How Does Crispr Gene Editing Work? | WIRED

Posted: December 6, 2017 at 6:41 am

In the last five years, biology has undergone a seismic shift as researchers around the globe have embraced a revolutionary technology called gene editing. It involves the precise cutting and pasting of DNA by specialized proteinsinspired by nature, engineered by researchers. These proteins come in three varieties, all known by their somewhat clumsy acronyms: ZFNs, TALENs, and CRISPRs. But its Crispr, with its elegant design and simple cell delivery, thats most captured the imagination of scientists. Theyre now using it to treat genetic diseases, grow climate-resilient crops, and develop designer materials, foods, and drugs.

So how does it work?

When people refer to Crispr, they’re probably talking about Crispr-Cas9, a complex of enzymes and genetic guides that together finds and edits DNA. But Crispr on its own just stands for Clustered Regularly Interspaced Palindromic Repeatschunks of regularly recurring bits of DNA that arose as an ancient bacterial defense system against viral invasions.

Viruses work by taking over a cell, using its machinery to replicate until it bursts. So certain bacteria evolved a way to fight back. They deployed waves of DNA-cutting proteins to chop up any viral genes floating around. If the bacteria survived the attacks, they’d incorporate tiny snippets of virus DNA into their own genomeslike a mug shot of every foe theyd ever come across, so they could spot each one quicker in the future. To keep their genetic memory palace in order, they spaced out each bit of viral code (so-called guide RNAs) with those repetitive, palindromic sequences in between. It doesn’t really matter that they read the same forward and backward; the important thing is that they helped file away genetic code from viral invaders past, far away from more essential genes.

And having them on file meant that the next time a virus returned, the bacteria could send out a more powerful weapon. They could equip Cas9a lumpy, clam-shaped DNA-cutting proteinwith a copy of that guide RNA, pulled straight out of storage. Like a molecular assassin, it would go out and snip anything that matched the genetic mug shot.

Thats what happens in the wild. But in the lab, scientists have harnessed this powerful Crispr system to do things other than fight off the flu. The first step is designing a guide RNA that can sniff out a particular block of code in any living cellsay, a genetic defect, or an undesirable plant trait. If that gene consists of a string of the bases A, A, T, G, C, scientists make a complementary strand of RNA: U, U, A, C, G. Then they inject this short sequence of RNA, along with Cas9, into the cell theyre trying to edit. The guide RNA forms a complex with Cas9; one end of the RNA forms a hairpin curve that keeps it stuck in the protein, while the other endthe business enddangles out to interact with any DNA it comes across.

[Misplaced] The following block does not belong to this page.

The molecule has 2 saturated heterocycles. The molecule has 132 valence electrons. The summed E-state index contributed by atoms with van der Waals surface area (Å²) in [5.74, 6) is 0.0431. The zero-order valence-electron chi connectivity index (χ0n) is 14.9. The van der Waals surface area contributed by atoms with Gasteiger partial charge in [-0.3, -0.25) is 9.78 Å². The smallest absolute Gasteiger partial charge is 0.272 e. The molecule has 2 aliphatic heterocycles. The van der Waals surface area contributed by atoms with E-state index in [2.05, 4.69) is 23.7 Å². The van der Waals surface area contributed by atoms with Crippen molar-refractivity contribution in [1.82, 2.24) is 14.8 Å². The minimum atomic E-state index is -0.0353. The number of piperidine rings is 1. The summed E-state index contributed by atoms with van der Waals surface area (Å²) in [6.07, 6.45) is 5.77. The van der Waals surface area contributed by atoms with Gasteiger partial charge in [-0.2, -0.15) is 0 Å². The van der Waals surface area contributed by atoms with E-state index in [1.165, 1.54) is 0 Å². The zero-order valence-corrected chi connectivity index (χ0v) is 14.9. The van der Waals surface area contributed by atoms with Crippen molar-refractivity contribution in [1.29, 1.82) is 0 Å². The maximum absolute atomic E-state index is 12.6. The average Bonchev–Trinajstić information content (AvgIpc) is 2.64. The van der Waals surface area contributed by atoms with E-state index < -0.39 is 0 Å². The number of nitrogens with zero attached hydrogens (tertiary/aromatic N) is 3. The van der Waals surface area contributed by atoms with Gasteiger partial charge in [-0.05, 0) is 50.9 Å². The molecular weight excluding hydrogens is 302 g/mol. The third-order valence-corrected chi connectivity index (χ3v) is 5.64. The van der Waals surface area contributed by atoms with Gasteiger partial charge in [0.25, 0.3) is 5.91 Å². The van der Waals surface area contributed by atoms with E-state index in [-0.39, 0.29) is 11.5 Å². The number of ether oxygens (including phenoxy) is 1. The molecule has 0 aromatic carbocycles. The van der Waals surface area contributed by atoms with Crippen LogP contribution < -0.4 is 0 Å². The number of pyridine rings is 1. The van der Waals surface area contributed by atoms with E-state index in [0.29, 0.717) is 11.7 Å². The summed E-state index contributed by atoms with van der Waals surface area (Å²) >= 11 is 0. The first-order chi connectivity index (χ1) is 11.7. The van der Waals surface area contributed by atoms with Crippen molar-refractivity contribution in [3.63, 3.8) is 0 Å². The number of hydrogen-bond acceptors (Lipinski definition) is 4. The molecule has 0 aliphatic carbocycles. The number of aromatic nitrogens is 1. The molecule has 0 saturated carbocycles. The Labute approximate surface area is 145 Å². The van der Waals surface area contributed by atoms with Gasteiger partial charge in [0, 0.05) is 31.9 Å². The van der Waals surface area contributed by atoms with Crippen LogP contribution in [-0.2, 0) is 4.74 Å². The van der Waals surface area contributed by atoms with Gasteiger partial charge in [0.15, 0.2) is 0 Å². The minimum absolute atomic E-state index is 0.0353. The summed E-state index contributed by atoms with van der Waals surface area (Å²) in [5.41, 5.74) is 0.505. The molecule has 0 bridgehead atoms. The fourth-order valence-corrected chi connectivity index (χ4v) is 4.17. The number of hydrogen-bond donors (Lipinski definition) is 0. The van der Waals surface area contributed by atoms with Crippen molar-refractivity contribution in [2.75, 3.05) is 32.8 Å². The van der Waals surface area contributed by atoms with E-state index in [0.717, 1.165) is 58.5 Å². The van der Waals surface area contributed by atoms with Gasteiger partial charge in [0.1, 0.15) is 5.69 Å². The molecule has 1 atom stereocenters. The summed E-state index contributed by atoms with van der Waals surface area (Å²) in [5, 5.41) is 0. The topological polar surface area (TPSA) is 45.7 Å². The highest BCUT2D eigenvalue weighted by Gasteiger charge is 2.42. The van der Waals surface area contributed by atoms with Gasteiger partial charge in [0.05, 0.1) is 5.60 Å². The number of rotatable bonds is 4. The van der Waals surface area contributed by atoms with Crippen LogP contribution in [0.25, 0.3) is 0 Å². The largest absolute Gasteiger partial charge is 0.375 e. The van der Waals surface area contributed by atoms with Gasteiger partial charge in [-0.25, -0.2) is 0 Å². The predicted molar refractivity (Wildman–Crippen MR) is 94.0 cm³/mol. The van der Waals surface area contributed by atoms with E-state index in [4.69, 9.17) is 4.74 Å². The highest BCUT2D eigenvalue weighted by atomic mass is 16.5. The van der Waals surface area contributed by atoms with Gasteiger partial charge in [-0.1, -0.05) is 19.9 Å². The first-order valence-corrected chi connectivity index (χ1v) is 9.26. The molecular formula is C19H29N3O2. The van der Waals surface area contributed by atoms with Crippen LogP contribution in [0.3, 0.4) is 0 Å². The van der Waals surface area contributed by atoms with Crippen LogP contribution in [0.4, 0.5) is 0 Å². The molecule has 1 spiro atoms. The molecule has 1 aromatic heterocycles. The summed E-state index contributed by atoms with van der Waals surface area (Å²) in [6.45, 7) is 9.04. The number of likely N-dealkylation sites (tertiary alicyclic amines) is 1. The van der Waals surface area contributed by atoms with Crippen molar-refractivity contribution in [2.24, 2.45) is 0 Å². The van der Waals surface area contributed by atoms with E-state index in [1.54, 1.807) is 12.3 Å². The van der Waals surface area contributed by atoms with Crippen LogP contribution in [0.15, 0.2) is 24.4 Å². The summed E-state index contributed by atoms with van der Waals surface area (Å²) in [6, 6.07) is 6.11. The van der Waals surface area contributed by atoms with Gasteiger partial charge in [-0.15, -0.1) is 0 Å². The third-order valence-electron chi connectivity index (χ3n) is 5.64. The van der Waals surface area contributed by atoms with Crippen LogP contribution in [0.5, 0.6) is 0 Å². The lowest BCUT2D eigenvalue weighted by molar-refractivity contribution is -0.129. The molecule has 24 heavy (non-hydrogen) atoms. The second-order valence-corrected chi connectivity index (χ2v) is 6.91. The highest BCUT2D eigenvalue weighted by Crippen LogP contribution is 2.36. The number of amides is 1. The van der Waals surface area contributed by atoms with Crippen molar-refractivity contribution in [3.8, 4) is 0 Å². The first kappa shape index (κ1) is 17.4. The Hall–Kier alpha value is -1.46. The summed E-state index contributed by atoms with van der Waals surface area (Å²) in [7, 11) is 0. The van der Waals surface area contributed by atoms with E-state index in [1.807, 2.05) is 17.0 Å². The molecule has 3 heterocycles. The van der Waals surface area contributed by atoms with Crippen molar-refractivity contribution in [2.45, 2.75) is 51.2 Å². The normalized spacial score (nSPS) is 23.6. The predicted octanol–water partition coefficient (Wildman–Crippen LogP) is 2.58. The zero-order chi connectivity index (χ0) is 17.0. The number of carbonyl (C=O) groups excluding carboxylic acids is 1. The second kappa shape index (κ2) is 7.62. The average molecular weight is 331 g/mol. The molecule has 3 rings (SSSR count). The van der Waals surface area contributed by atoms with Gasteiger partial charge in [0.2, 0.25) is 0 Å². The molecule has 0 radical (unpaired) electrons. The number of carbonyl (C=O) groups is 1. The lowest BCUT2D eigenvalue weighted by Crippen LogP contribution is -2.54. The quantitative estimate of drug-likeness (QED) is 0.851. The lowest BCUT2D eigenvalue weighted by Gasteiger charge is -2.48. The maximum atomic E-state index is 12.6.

Once in the cell’s nucleus, the Crispr-Cas9 complex bumps along the genome, attaching every time it comes across a small sequence called PAM. This protospacer adjacent motif is just a few base pairs, but Cas9 needs it to grab onto the DNA. And by grabbing it, the protein is able to destabilize the adjacent sequence, unzipping just a little bit of the double helix. That allows the guide RNA to slip in and sniff around to see if it’s a match. If not, they move on. But if every base pair lines up to the target sequence, the guide RNA triggers Cas9 to produce two pincer-like appendages, which cut the DNA in two.

The process can stop there, and simply take a gene out of commission. Or, scientists can add a bit of replacement DNAto repair a gene instead of knocking it out.

And they don’t have to limit themselves to just Cas9. There’s a whole bunch of proteins that can use an RNA guide. There’s Cas3, which gobbles up DNA Pac-Man style. Scientists are using it to develop targeted antibiotics that can wipe out a strain of C. diff, while leaving your gut microbiome intact. And there’s an enzyme called Cas13 that works with a guide that gloms onto RNA, not DNA. Called Sherlock, the system is being used to develop sensitive tests for viral infections. Researchers are working hard to add more implements to the Crispr toolkit, but at least right now, Cas9 is still the most widely used.

Crispr isnt perfect; sometimes the protein veers off course and makes cuts at unintended sites. So scientists are actively working on ways to minimize these off-target effects. And as it gets better, the ethical questions surrounding the technology are going to get a lot thornier. Hello, designer babies?! Figuring out where those lines get drawn is going to take more than science; it will require policymakers and the public coming to the table. Because pretty soon with Crispr, the question wont be can we do it, but should we?

Excerpt from:
How Does Crispr Gene Editing Work? | WIRED

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